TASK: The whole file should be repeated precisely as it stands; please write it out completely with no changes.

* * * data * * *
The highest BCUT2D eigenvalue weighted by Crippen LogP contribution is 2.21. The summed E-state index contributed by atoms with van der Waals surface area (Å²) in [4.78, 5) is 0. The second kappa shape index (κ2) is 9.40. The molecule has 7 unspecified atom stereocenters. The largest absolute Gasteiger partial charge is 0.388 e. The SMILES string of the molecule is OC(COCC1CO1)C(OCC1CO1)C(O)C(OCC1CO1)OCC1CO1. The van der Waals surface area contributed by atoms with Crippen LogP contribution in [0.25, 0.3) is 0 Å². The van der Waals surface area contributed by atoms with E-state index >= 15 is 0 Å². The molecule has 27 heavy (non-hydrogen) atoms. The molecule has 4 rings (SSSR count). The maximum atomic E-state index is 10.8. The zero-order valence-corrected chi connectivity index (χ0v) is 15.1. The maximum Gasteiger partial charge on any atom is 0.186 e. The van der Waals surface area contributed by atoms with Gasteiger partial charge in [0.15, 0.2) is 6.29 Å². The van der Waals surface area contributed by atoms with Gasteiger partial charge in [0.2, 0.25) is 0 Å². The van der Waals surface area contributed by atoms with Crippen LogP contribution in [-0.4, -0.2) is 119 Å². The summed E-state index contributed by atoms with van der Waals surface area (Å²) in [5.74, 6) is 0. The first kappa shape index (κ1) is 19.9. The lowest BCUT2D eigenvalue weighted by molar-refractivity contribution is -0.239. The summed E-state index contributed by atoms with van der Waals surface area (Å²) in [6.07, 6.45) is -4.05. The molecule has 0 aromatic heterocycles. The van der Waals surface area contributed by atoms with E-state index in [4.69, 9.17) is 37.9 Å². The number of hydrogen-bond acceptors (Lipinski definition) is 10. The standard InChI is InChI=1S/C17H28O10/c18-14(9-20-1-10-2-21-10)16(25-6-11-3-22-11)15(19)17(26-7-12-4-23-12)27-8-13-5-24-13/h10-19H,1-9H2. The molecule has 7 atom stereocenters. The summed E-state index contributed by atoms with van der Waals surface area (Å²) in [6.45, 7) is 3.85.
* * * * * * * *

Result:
The highest BCUT2D eigenvalue weighted by Crippen LogP contribution is 2.21. The summed E-state index contributed by atoms with van der Waals surface area (Å²) in [4.78, 5) is 0. The second kappa shape index (κ2) is 9.40. The molecule has 7 unspecified atom stereocenters. The largest absolute Gasteiger partial charge is 0.388 e. The SMILES string of the molecule is OC(COCC1CO1)C(OCC1CO1)C(O)C(OCC1CO1)OCC1CO1. The van der Waals surface area contributed by atoms with Crippen LogP contribution in [0.25, 0.3) is 0 Å². The van der Waals surface area contributed by atoms with E-state index >= 15 is 0 Å². The molecule has 27 heavy (non-hydrogen) atoms. The molecule has 4 rings (SSSR count). The maximum atomic E-state index is 10.8. The zero-order valence-corrected chi connectivity index (χ0v) is 15.1. The maximum Gasteiger partial charge on any atom is 0.186 e. The van der Waals surface area contributed by atoms with Gasteiger partial charge in [0.15, 0.2) is 6.29 Å². The van der Waals surface area contributed by atoms with Gasteiger partial charge in [0.2, 0.25) is 0 Å². The van der Waals surface area contributed by atoms with Crippen LogP contribution in [-0.4, -0.2) is 119 Å². The summed E-state index contributed by atoms with van der Waals surface area (Å²) in [5.74, 6) is 0. The first kappa shape index (κ1) is 19.9. The lowest BCUT2D eigenvalue weighted by molar-refractivity contribution is -0.239. The summed E-state index contributed by atoms with van der Waals surface area (Å²) in [6.07, 6.45) is -4.05. The molecule has 0 aromatic heterocycles. The van der Waals surface area contributed by atoms with E-state index in [4.69, 9.17) is 37.9 Å². The number of hydrogen-bond acceptors (Lipinski definition) is 10. The standard InChI is InChI=1S/C17H28O10/c18-14(9-20-1-10-2-21-10)16(25-6-11-3-22-11)15(19)17(26-7-12-4-23-12)27-8-13-5-24-13/h10-19H,1-9H2. The molecule has 7 atom stereocenters. The summed E-state index contributed by atoms with van der Waals surface area (Å²) in [6.45, 7) is 3.85.